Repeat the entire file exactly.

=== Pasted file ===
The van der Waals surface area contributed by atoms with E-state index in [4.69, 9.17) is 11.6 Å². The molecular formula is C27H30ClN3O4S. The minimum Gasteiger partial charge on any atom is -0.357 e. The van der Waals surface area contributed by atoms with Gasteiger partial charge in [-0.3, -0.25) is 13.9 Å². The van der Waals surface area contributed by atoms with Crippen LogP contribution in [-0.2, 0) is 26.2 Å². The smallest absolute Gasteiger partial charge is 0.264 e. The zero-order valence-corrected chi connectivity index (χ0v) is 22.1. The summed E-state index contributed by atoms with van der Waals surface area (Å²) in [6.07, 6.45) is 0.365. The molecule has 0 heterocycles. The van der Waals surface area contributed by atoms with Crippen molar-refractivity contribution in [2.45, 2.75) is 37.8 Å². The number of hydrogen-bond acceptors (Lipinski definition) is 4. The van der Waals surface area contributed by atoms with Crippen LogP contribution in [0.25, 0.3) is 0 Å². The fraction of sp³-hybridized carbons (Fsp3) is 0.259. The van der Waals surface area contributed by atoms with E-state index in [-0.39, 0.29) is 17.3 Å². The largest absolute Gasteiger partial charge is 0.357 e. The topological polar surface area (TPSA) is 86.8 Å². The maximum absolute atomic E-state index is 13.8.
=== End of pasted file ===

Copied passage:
The van der Waals surface area contributed by atoms with E-state index in [4.69, 9.17) is 11.6 Å². The molecular formula is C27H30ClN3O4S. The minimum Gasteiger partial charge on any atom is -0.357 e. The van der Waals surface area contributed by atoms with Gasteiger partial charge in [-0.3, -0.25) is 13.9 Å². The van der Waals surface area contributed by atoms with Crippen LogP contribution in [-0.2, 0) is 26.2 Å². The smallest absolute Gasteiger partial charge is 0.264 e. The zero-order valence-corrected chi connectivity index (χ0v) is 22.1. The summed E-state index contributed by atoms with van der Waals surface area (Å²) in [6.07, 6.45) is 0.365. The molecule has 0 heterocycles. The van der Waals surface area contributed by atoms with Crippen molar-refractivity contribution in [2.45, 2.75) is 37.8 Å². The number of hydrogen-bond acceptors (Lipinski definition) is 4. The van der Waals surface area contributed by atoms with Crippen LogP contribution in [0.25, 0.3) is 0 Å². The fraction of sp³-hybridized carbons (Fsp3) is 0.259. The van der Waals surface area contributed by atoms with E-state index in [-0.39, 0.29) is 17.3 Å². The largest absolute Gasteiger partial charge is 0.357 e. The topological polar surface area (TPSA) is 86.8 Å². The maximum absolute atomic E-state index is 13.8.